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Southwest Florida won’t see as many visitors this Labor Day, thanks to water woes

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Best case, the Labor Day weekend brings a welcome three-day splash of visitor spending in Southwest Florida during what’s often the slowest month for tourism.

It’s a respite from the more-languid business pace of late summer, which prompted some wag to call the month of September, “Death-tember.”

But this holiday weekend isn’t looking like a best case: Far from it.

Reports of toxic algal blooms – chiefly red tide and blue-green algae – continue to make national news headlines and social media, keeping some visitors away.

Red tide has been worse than usual this year, plaguing  Collier and Lee counties, killing off fish and stinking up the air.

On top of that, Lee is still cleaning up the toxic blue-green algae tied to Lake Okeechobee discharges. The algae has invaded the Caloosahatchee River and its canals.

Collier County might be at less of a disadvantage, but even there, optimism for a strong September is muted at best.

For the rest of the month – at least – visitor perceptions of an algae-choked environment are likely to hold sway.

And, that’s toxic for tourism and hospitality, a lifeblood industry that has an estimated $4.5 billion annual impact and employs about one in five residents in Lee and Collier counties alone.

More: Florida’s algae crisis: How is it affecting tourism and other businesses?

More: Toxic algae crisis: Francis Rooney asks SBA for disaster declaration, aid to businesses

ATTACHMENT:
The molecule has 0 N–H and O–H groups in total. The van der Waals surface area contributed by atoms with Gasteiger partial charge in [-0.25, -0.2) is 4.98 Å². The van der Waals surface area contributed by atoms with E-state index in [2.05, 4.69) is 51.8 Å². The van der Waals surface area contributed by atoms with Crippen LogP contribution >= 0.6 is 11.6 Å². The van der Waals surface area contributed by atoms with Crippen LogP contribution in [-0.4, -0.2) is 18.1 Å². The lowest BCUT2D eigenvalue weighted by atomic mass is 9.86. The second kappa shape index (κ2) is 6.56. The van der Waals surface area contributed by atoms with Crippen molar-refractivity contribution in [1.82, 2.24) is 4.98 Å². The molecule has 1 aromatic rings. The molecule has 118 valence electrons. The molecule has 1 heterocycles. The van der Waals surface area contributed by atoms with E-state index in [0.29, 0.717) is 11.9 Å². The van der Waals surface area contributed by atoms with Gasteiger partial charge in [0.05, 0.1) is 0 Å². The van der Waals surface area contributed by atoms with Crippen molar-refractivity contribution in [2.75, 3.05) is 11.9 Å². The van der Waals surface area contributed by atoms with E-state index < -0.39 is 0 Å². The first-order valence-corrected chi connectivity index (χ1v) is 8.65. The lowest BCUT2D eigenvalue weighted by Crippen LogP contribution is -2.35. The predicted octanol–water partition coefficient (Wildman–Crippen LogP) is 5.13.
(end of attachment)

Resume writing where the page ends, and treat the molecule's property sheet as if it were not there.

To be sure, there are pockets of optimism in Collier.

And in Lee, at least one big waterfront hotel off the Gulf anticipates having a record September.

But those are exceptions.

At the Pink Shell on Fort Myers Beach, bookings for this weekend are trending in the 70 percent range, rather than the 90 percent or higher that’s typical for the holiday weekend, said Bill Waichulis, resort chief executive.

Waichulis estimates that, for this time of year, business at Beach hotels overall is off 25 to 35 percent.

Few hotel guests creates trickle-down effect

“Things are not going to be good for hotels during the month of September,” he said.

The hotels’ visitor loss “trickles down to restaurants, gift shops, taxi drivers,” Waichulis added.

Waichulis dares to hope that “things turn around by late October, early November.

“Worst case, it carries into the first quarter of next year,” he said.

“We’re hoping for a good weekend,” said David Kastan, marketing director for Salty Sam’s Waterfront Adventures on Estero Bay, which is home to a marina, two restaurants, a pirate cruise and more.

More: Lee tourism council endorses spending bed tax dollars on algae emergency

More: Is it safe to visit?

“It’s a slow time of year, but the carpet was yanked out from under us a couple of weeks early,” Kastan said of the impact from the region’s water quality woes.

Kastan said it’s very rare for dead fish to wash up at the property, but in the next breath mentioned the “Fish Kill” cocktail Parrot Key Caribbean Grill concocted, which got national attention in USA TODAY.

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It’s a tequila-and liqueur mix with a floater of candy fish. All proceeds go to Captains for Clean Water, a nonprofit organization seeking solutions to estuary water quality problems stemming from Lake Okeechobee discharges.

Regionally, boating – and especially paddling – has taken a big hit.

“Everyone’s feeling the crunch,” said John Paeno, owner of CGT Kayaks in Bonita Springs.